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Astronomy

Planet Venus

Planet Venus
Planet Venus. Source: NASA.
What is Venus like?

Venus can be best described with two words: cloudy and hot. The entire surface of Venus is constantly covered by clouds. These clouds are made up mostly of carbon dioxide which has a greenhouse affect keeping in the Sun's heat like a giant blanket. As a result Venus is the hottest planet in our solar system. It is even hotter than Mercury, which is much closer to the Sun.

Venus is a terrestrial planet like Mercury, Earth, and Mars. This means it has a hard rocky surface. Its geography is somewhat like Earth's geography with mountains, valleys, plateaus, and volcanoes. It is completely dry, however, and has long rivers of molten lava and thousands of volcanoes. There are over 100 giant volcanoes on Venus that are each 100km or more across.


From left to right: Mercury, Venus, Earth, Mars.
Source: NASA.
How does Venus compare to Earth?

Venus is very similar to Earth in size, mass, and gravity. It is sometimes called Earth's sister planet. Of course, Venus' dense atmosphere and intense heat make Venus very different in many ways. Water, an essential part of Earth, isn't found on Venus as it all has evaporated from the heat.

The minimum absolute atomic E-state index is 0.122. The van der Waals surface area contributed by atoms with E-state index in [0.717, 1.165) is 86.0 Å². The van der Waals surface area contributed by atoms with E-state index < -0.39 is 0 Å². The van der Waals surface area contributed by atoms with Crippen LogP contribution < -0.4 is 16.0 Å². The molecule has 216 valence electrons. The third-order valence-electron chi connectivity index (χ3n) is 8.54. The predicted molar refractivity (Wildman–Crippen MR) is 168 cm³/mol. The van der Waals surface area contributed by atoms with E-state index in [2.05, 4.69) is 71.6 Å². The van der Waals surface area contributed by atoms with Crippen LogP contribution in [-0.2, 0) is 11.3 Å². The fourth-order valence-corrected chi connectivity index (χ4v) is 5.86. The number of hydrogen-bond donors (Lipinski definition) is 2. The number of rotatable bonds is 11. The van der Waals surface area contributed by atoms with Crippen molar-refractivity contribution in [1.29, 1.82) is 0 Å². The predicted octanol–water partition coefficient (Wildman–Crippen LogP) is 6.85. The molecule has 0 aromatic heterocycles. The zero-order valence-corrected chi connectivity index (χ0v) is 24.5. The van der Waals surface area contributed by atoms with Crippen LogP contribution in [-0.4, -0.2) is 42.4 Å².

Magellan spacecraft over the planet Venus
Magellan spacecraft over Venus
Source: NASA.
How do we know about Venus?

Since Venus is so easily seen without a telescope there is no way to know who might have first noticed the planet. Some ancient civilizations thought it was two planets or bright stars: a "morning star" and an "evening star". In the 6th century BC, a Greek mathematician named Pythagoras noted that it was the same planet. It was Galileo in the 1600's who figured out that Venus orbited the sun.

Since the space age began there have been many probes and spacecraft sent to Venus. Some spacecraft have even landed on Venus and have sent us back information on what the surface of Venus is like under the clouds. The first spacecraft to land on the surface was Venera 7, a Russian ship. Later, from 1989 to 1994, the Magellan Probe used radar to map Venus' surface in great detail.

Since Venus is inside the Earth's orbit, the brightness of the Sun makes it difficult to see from the Earth during the day. However, just after sunset or just before sunrise Venus becomes the brightest object in the sky. It is typically the brightest object in the night sky except for the moon.
The surface of the planet Venus
Surface of the planet Venus
Source: NASA.


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